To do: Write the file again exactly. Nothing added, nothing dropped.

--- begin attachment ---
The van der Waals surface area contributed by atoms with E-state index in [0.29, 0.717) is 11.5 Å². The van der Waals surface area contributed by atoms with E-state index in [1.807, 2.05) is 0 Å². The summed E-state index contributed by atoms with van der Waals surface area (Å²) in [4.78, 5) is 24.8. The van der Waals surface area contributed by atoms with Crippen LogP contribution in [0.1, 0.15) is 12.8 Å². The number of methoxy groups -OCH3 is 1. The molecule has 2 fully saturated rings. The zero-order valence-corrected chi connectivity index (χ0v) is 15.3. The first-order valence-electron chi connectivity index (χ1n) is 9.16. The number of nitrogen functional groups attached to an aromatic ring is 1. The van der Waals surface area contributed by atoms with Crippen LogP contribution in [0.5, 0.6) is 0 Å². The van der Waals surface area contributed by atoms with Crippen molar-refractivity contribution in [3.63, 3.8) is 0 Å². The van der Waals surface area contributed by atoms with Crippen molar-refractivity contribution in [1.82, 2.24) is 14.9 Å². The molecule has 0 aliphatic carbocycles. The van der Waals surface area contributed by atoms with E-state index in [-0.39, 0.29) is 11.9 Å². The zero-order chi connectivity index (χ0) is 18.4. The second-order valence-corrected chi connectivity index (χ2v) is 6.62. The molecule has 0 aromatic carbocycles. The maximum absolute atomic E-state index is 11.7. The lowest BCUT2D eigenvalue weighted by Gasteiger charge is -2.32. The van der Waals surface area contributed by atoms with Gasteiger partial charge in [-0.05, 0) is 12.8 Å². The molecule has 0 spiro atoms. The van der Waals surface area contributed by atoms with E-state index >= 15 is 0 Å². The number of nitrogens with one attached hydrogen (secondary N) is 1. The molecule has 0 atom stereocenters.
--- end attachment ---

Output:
The van der Waals surface area contributed by atoms with E-state index in [0.29, 0.717) is 11.5 Å². The van der Waals surface area contributed by atoms with E-state index in [1.807, 2.05) is 0 Å². The summed E-state index contributed by atoms with van der Waals surface area (Å²) in [4.78, 5) is 24.8. The van der Waals surface area contributed by atoms with Crippen LogP contribution in [0.1, 0.15) is 12.8 Å². The number of methoxy groups -OCH3 is 1. The molecule has 2 fully saturated rings. The zero-order valence-corrected chi connectivity index (χ0v) is 15.3. The first-order valence-electron chi connectivity index (χ1n) is 9.16. The number of nitrogen functional groups attached to an aromatic ring is 1. The van der Waals surface area contributed by atoms with Crippen LogP contribution in [0.5, 0.6) is 0 Å². The van der Waals surface area contributed by atoms with Crippen molar-refractivity contribution in [3.63, 3.8) is 0 Å². The van der Waals surface area contributed by atoms with Crippen molar-refractivity contribution in [1.82, 2.24) is 14.9 Å². The molecule has 0 aliphatic carbocycles. The van der Waals surface area contributed by atoms with E-state index in [-0.39, 0.29) is 11.9 Å². The zero-order chi connectivity index (χ0) is 18.4. The second-order valence-corrected chi connectivity index (χ2v) is 6.62. The molecule has 0 aromatic carbocycles. The maximum absolute atomic E-state index is 11.7. The lowest BCUT2D eigenvalue weighted by Gasteiger charge is -2.32. The van der Waals surface area contributed by atoms with Gasteiger partial charge in [-0.05, 0) is 12.8 Å². The molecule has 0 spiro atoms. The van der Waals surface area contributed by atoms with E-state index >= 15 is 0 Å². The number of nitrogens with one attached hydrogen (secondary N) is 1. The molecule has 0 atom stereocenters.